03/02/2012 03:26 pm ET Updated Dec 06, 2017

My Life in Seven Days -- and a Few Minutes


This post is dedicated to my grandparents, Papá Justito and Mamá Julita (Above)

A couple of years ago, feeling sentimental and having just finished the seventh decade of my life, I suddenly realized that, at age 70, "days pass like minutes, years go by like days" and I decided to compress the seven decades I had lived into seven days and to put some thoughts down on paper -- just in case.

Well, I am still here after having been granted the privilege of the few more minutes I had prayed for at the time, to "tell my grandson and all my family how much I love them, to tell them how precious every fleeting second of every day of our lives is, and to thank Him for seven short but exhilarating and unforgettable days -- more than I deserve."

It is funny how quickly one forgets such intentions and gratefulness. Not that I have stopped telling my loved ones how much I love them and not that I have stopped thanking Him for the additional minutes he has given me. Just that I am not doing it as frequently and as fervently as I had intended to -- perhaps distracted by the ongoing political din and bustle.

How about a couple more hours, God?

Anyway, here it is as I wrote it two years ago:

Exactly one week ago, I was born in a small town in Ecuador. From what I remember of the first day of my life, it was carefree, full of love, full of fun. I especially remember my Grandfather, the kindest person I ever knew. I was very close to him. His name was Justo Rodríguez. I called him "Papá Justito." I still see his kind, smiling face.

That first day went by much too quickly and when I was only 10, I left my native country to join my parents in the Netherlands Antilles. Sadly, my grandparents stayed behind. I was too excited to realize how much I loved them, especially my grandfather. I was too young to fathom how much he loved me, how terribly he would miss me or to contemplate that I might never see him again.

The next day would be a busy and eventful one. My father retired and we left our little paradise in the Antilles to live in the Netherlands where my siblings and I were educated.

That very same afternoon, we emigrated to the United Sates where I joined the military and became a U.S. citizen. A few hours later, I met my future wife while spending a couple of hours on a military assignment in England.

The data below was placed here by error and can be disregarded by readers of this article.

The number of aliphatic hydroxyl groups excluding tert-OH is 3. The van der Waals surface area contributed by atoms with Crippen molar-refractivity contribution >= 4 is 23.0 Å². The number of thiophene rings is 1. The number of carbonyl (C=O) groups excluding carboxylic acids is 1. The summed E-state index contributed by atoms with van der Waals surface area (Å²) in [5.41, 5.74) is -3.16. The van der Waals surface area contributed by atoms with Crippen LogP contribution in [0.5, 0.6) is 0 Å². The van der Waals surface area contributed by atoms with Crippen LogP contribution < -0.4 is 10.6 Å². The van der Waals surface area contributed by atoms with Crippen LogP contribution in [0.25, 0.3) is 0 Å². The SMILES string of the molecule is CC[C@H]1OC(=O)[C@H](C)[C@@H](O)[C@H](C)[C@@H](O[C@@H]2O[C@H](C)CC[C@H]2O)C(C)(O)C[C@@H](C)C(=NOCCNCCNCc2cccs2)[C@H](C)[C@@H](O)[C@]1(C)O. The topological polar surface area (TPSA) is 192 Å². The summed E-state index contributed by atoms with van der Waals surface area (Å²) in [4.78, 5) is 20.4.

Head-over-heels in love, we were married early in the morning of the third day of my life. A couple of hours later we became the proud parents of a lovely baby boy. Almost at the same instant, my Grandfather in Ecuador passed away. I spent the rest of that hectic and consequential day advancing my military career, nurturing my new, young family.

The next day would be another long and busy one. While serving my newly adopted country overseas, we were blessed with a beautiful baby daughter. I stayed very busy taking care of a growing family and working late into the night, forging ahead with my career and my education. At day's end, I retired from the military and went on to work for a defense contractor where I was even more intent on succeeding professionally, and financially.

As for the fifth day of my life, with me now out of uniform and in a business suit, I only remember a whirlwind of airplane rides to far-away cities and lands and a blur of dinner meetings and presentations, trying to get new business for my company, trying to "get ahead." It was a day so busy and "important" that I failed to appreciate the gorgeous sunset or to notice that the days were beginning to grow shorter. A night turned tragic when I received the shattering news that my Mother had been taken away from us under horrific circumstances.

I stayed busy for at least part of the next day, the sixth day, until I suddenly realized that my wife's hair was turning silver, and that my little boy was now a fine young man whom I had hardly gotten to know. That same day, just as suddenly, another fine young man asked for the hand of my little girl, and I retired from my second career and gave my daughter away in marriage. That evening, for the first time, I enjoyed a glorious sunset and finally realized what is truly important in life.

On the morning of the seventh and most recent day, I became the grandfather to a precious boy. A boy who has been a bright light in my life, as the days grow even shorter and darker. It has been a day full of the special, priceless joys that only a grandchild can bring to a grandparent. It has also been a day when my grandson turned ten, exactly the same age I was when I left my grandfather behind in Ecuador, never to see him again.

I now know how much my grandfather must have loved me, how much he must have suffered when I left him, and how much he must have missed not seeing me grow up.

It is now the end of "my week:" A week that has gone by much too swiftly. It seems inconceivable that only a week ago I cried "Hello" and that today it is almost time to whisper "Goodbye," as the days, the hours, the minutes are turning so very, very short.

I hope to be around for one more day to see my grandson grow up and to see him start a family of his own -- perhaps even long enough to cherish a great-grandchild.

If that's out of the question, I ask to have a few more hours to help guide my grandson through his adolescence, to hold him and comfort him when he has problems, to see him graduate from high school and on his way to college.

If that's not possible either, I pray to be given a few more minutes to tell my grandson and all my family how much I love them, to tell them how precious every fleeting second of every day of our lives is, and to thank Him for seven short but exhilarating and unforgettable days -- more than I deserve.


"One day your life will flash before your eyes. Make sure it's worth watching" ~Unknown Source